vRealize Automation Custom Forms Introduction

With the release of vRealize Automation 7.4 came a feature called ‘Custom Forms’. With custom forms you can easily enhance the old and inflexible (.NET based) request forms in vRA. You can now do things like show elements based on conditional logic, put constraints on input values, custom help text and error messages, apply CSS formatting to your forms and much more cool stuff. And the beauty is that this can be applied to your existing blueprints without the hassle of using XaaS as front-end.

In the past some form of enhancement was available thought the use of XaaS blueprints, but this required more than standard knowledge of both vRA and vRO. With custom forms a lot of the complexity that was required has gone away.

How to get started

Lets have a look at what we have now and where we can start with the new custom forms.

As you can see I have a very simple Ubuntu deployment here but there are a lot of options to fill out and they are spread across different locations. Some of which I might not even want, like Reason for request. There is no way to get rid of that with the current request forms. Also notice that the choose host is an extra option I created through the use of custom properties and adding these in my blueprint. While this is not an option you might use a lot in regular environments it is pretty useful in my small home lab environment.

Now if we want to transform this into a much better looking request form we should enable the custom form for this blueprint. To do this go to the design tab and then blueprints. Here you will find some new elements.

When you click on the Custom Forms menu button you can choose Edit to begin. You will be presented with an empty custom forms editor.

I will start with the more basic elements such as a text box that gives the user some general info, number of CPU’s, Amount of memory and that host picker.

The General info text box shows some informative text to the end user.

For the Memory field I changed the increments in which you can increase the memory size. This way, if you want to increase your memory from 1 GB to 2 GB you just need to click the up-arrow once.

And for the host picker I created a value|label drop-down list. In the backend the custom properties defined in the blueprint will handle these host names for placement in my home lab (VirtualMachine.Admin.ForceHost and VirtualMachine.Admin.HostSelectionPolicy).

Once I’m done all I need to do to activate the custom forms is use the slider in the top right corner and save and finish this form.

Because this was an existing blueprint that was already published and entitled I just need to request this blueprint from the catalog to see the new custom forms in action.

Now this is of course still a pretty simple looking form but you can already tell that the custom forms editor can do a lot of cool stuff.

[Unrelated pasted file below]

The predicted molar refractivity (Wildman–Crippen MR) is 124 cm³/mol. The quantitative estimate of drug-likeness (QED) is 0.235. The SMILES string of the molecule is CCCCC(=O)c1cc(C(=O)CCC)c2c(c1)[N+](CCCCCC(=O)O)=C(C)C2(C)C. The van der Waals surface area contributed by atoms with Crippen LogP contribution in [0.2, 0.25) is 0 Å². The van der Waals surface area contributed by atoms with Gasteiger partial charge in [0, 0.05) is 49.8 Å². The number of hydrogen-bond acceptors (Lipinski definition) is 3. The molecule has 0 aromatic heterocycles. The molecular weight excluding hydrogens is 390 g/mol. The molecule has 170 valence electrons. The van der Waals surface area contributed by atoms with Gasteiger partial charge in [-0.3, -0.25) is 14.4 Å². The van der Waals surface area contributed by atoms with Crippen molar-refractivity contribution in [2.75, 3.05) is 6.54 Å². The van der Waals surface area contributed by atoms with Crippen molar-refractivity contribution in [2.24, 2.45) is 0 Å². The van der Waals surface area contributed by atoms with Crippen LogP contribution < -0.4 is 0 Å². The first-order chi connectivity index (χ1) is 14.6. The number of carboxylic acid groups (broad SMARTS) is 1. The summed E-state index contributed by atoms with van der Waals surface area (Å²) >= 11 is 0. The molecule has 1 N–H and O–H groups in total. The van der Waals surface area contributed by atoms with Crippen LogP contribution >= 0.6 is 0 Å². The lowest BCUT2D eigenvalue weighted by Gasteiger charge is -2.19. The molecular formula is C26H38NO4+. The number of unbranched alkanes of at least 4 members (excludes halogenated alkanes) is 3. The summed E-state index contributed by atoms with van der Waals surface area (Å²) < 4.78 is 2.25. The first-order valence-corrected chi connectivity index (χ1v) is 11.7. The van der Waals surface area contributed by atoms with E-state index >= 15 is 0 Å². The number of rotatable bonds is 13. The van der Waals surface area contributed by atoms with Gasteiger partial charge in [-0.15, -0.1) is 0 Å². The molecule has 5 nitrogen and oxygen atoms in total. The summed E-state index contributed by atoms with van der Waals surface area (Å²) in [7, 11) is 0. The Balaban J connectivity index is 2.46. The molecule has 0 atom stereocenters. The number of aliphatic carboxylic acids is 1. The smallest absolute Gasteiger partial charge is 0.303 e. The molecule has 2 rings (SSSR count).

Building out the form

Lets say you have a production and test environment and you want to have different characteristics on your deployments, you could use multiple different ways to accomplish this and custom forms is now one of them. You could use it to make additional options available to the user deploying the blueprint when a certain environment is chosen. Or you can fill in different defaults based prod or test. Lets have a look at what I have done to the Ubuntu blueprint.

As you can see I have added some elements. The first one is where you can choose between production and test. This is just another drop down list with some key|value pairs. I will use these values later to influence the other elements.

With the environment values in place we can tie these to other elements. You can now for instance  populate the network selection element to fill in the correct network. To achieve this I have used conditional values for the network selector.

So basically what this does is check the value of the environment element and based of what it is set to it changes the default value of the network selector.

The last part of the form is the exclude from monitoring check box. I wanted this check box to only be visible when the test environment is chosen. So in this case the appearance of the check box is related to what environment is chosen.

With everything setup the way I want lets see the deployment with custom forms in action.

Conclusion

What I have shown today is just the tip of the iceberg. There is so much more you can do with this powerful new feature. Think about styling your forms with CSS or tying it into vRO to use external values. And besides giving a more consistent experience to service architects in designing infra and application catalog items it looks very nice as well.

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